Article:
For Pembroke Street Superintendent Jim Pollett, an old oak tree gracing the downtown park is an important part of the present in part because of what it says about the past.
“Who knows who stood under this tree 100 years ago?” he said on a recent spring-like day while standing beneath the oak. “You can’t see it, but there is history on that ground, under that tree, regardless of what it was, good or bad. And we have several of these majestic oaks in this city that all tell a story of some kind.”
Pollett paused as a large tractor-trailer rumbled by on nearby Highway 280. He waited for the noise to diminish, and then looked up into the oak’s sprawling canopy.
“These trees can’t speak, but they do tell stories,” he said.
A week later, Pembroke Mayor Mary Warnell and more than a dozen residents, volunteers and city employees gathered at DuBois Square to commemorate Arbor Day. There, Pollet and members of his department had already planted a nuttall oak to mark the occasion.
That tree will grow to be anywhere from 40 to 60 feet tall and spread its canopy 25 to 30 feet, Pollett told those who attended the event, which also celebrated Pembroke’s status as a Tree City for the 10th straight year.
It’s a club less crowded than one might think. There are only about 3,000 communities in the U.S. that carry the Tree City designation this year — including, for the first time, Richmond Hill.
The designation is important because it can help communities earn grants, according to Richmond Hill City Planner Jennifer Sowell, who was instrumental in getting Richmond Hill its designation as a Tree City.
Both Richmond Hill and Pembroke are among only 138 Tree Cities in Georgia, a list that includes such nearby municipalities as Hinesville, Savannah and Statesboro.
Among the requirements to be a Tree City are a tree board or department, a tree ordinance, a community forestry program with an annual budget of at least $2 per capita, and an annual observance of Arbor Day, complete with a proclamation recognizing the importance of trees.
While, Richmond Hill passed a tree ordinance in 2010 after getting input from developers and groups like the Coastal Bryan Tree Foundation, Pembroke’s tree ordinance is much older — and is currently undergoing revisions to “be in compliance with guidelines and codes the Keep Georgia Beautiful organization as well as the Georgia Forestry Commission require we follow for best practices,” Warnell said.
For Pollett and Pembroke city workers Paul Doyle and Frank Hulsey, trees are a part of the job.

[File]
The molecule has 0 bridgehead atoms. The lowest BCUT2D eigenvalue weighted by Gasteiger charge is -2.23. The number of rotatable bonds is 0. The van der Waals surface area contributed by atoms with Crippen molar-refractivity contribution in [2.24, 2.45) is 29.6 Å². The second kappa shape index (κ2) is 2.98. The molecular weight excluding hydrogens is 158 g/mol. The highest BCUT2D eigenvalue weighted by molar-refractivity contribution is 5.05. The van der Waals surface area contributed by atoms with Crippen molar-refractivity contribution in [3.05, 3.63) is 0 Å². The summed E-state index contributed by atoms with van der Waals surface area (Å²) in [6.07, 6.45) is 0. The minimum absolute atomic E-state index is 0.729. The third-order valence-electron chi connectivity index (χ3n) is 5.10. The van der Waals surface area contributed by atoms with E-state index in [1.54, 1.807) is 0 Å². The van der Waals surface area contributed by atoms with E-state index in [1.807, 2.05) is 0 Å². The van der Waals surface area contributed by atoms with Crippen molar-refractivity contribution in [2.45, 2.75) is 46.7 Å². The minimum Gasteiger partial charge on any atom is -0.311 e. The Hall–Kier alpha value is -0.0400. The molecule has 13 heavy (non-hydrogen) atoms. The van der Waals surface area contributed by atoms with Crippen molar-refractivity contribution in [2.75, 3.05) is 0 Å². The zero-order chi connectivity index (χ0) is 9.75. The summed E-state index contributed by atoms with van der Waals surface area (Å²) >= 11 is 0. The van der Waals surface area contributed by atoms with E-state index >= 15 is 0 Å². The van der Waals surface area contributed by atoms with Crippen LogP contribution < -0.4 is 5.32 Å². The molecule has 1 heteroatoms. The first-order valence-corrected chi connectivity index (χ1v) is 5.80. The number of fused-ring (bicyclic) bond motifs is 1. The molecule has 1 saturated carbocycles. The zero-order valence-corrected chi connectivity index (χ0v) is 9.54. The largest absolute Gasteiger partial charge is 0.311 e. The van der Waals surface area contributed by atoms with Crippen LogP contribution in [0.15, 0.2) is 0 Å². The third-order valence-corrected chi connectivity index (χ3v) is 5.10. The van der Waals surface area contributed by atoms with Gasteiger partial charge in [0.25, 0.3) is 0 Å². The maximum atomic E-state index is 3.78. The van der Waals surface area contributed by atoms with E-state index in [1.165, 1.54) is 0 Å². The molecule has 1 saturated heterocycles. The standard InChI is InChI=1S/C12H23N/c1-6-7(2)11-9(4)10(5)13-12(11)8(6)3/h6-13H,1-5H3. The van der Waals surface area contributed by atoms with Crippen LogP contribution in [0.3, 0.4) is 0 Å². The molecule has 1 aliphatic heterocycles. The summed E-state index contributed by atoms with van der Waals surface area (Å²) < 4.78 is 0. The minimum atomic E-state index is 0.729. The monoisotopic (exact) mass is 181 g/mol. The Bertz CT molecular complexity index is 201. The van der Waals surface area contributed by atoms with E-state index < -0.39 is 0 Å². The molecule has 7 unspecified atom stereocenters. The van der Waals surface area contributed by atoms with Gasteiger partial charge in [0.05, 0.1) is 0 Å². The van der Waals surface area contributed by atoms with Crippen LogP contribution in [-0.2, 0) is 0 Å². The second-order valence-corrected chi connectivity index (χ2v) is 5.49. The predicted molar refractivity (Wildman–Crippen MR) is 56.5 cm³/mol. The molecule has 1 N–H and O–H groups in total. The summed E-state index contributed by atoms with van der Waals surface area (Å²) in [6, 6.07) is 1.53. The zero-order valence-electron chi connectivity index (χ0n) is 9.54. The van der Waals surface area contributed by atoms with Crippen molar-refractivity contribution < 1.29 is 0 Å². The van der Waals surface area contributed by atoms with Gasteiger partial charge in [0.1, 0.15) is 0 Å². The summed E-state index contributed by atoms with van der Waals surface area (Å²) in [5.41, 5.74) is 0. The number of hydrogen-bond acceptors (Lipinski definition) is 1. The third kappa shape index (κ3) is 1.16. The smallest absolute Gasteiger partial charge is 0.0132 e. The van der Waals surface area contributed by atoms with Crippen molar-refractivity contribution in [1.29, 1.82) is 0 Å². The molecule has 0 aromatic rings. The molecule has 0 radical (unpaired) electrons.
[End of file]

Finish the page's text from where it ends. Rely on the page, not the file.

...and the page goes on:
“I’ve just sent these two guys to arborist classes to teach them pruning and different things,” Pollett said. “I’ve been training as well, and I hope they will continue to upgrade their knowledge of how to care for the trees in Pembroke.”
Taking care of trees is hard work — it involves everything from pruning and limbing trees to felling those that are diseased and pose a threat to public safety.
Included in the latter number was a towering old pecan tree that once stood proudly in DuBois Square. People noticed when it was felled.
“We were questioned by some on why this tree came down,” Pollett said. “But it was diseased. When it hit the ground it just shattered. Once we told them that and that we’re planting another tree in its place, they understood.”
The young nuttall oak stands in its place now, carpeted with a blanket of pine straw and protected by a white picket fence. Additional work in the park is expected, and Pollett said the more DuBois Square is used for public events, the more his crew needs to keep an eye on the trees there.
“The more activity we have, the safer I’ve got to keep it,” he said.
And as the Pembroke’s ordinances are revised, the city is looking at ways to be pro-active about development by requiring certain amounts of canopy. It’s unclear whether Pembroke’s founding fathers were as conscientious about trees, but a walk around town would suggest they were. Stately trees are everywhere, including about 100 trees in the city currently listed as protected.
That’s roughly one tree for every 200 of Pembroke’s 2,000 or so residents. And that’s apparently fine with those who are charged with taking care of them.
“Who would want to live in a city without trees in it?” Hulsey asked.